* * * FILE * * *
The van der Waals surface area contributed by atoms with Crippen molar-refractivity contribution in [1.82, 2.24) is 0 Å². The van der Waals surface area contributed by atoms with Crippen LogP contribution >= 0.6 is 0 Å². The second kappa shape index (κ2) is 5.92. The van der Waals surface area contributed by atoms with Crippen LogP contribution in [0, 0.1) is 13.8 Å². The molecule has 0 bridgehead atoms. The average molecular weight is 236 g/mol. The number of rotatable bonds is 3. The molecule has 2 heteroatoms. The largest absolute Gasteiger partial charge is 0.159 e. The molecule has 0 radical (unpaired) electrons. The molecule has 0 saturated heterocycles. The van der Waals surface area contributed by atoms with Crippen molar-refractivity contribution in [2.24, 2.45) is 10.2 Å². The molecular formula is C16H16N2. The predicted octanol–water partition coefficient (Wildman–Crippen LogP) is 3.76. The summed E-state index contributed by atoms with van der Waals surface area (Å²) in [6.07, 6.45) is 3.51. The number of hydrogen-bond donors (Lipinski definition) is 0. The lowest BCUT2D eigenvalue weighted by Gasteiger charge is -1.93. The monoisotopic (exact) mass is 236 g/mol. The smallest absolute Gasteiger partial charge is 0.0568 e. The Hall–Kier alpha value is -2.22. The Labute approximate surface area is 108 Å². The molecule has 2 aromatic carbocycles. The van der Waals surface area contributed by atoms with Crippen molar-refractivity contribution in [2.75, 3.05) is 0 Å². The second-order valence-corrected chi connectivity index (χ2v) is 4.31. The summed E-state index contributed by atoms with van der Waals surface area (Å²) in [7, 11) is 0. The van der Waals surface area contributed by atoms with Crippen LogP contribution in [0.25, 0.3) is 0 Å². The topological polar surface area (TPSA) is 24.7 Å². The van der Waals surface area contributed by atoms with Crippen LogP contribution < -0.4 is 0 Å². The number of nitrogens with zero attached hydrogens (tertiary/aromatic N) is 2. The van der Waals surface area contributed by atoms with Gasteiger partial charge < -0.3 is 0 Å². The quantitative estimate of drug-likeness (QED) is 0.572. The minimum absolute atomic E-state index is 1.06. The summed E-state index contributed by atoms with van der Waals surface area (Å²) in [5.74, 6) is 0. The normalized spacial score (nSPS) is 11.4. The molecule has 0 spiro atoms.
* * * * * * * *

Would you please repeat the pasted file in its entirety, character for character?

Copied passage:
The van der Waals surface area contributed by atoms with Crippen molar-refractivity contribution in [1.82, 2.24) is 0 Å². The van der Waals surface area contributed by atoms with Crippen LogP contribution >= 0.6 is 0 Å². The second kappa shape index (κ2) is 5.92. The van der Waals surface area contributed by atoms with Crippen LogP contribution in [0, 0.1) is 13.8 Å². The molecule has 0 bridgehead atoms. The average molecular weight is 236 g/mol. The number of rotatable bonds is 3. The molecule has 2 heteroatoms. The largest absolute Gasteiger partial charge is 0.159 e. The molecule has 0 radical (unpaired) electrons. The molecule has 0 saturated heterocycles. The van der Waals surface area contributed by atoms with Crippen molar-refractivity contribution in [2.24, 2.45) is 10.2 Å². The molecular formula is C16H16N2. The predicted octanol–water partition coefficient (Wildman–Crippen LogP) is 3.76. The summed E-state index contributed by atoms with van der Waals surface area (Å²) in [6.07, 6.45) is 3.51. The number of hydrogen-bond donors (Lipinski definition) is 0. The lowest BCUT2D eigenvalue weighted by Gasteiger charge is -1.93. The monoisotopic (exact) mass is 236 g/mol. The smallest absolute Gasteiger partial charge is 0.0568 e. The Hall–Kier alpha value is -2.22. The Labute approximate surface area is 108 Å². The molecule has 2 aromatic carbocycles. The van der Waals surface area contributed by atoms with Crippen molar-refractivity contribution in [2.75, 3.05) is 0 Å². The second-order valence-corrected chi connectivity index (χ2v) is 4.31. The summed E-state index contributed by atoms with van der Waals surface area (Å²) in [7, 11) is 0. The van der Waals surface area contributed by atoms with Crippen LogP contribution in [0.25, 0.3) is 0 Å². The topological polar surface area (TPSA) is 24.7 Å². The van der Waals surface area contributed by atoms with Crippen LogP contribution < -0.4 is 0 Å². The number of nitrogens with zero attached hydrogens (tertiary/aromatic N) is 2. The van der Waals surface area contributed by atoms with Gasteiger partial charge < -0.3 is 0 Å². The quantitative estimate of drug-likeness (QED) is 0.572. The minimum absolute atomic E-state index is 1.06. The summed E-state index contributed by atoms with van der Waals surface area (Å²) in [5.74, 6) is 0. The normalized spacial score (nSPS) is 11.4. The molecule has 0 spiro atoms.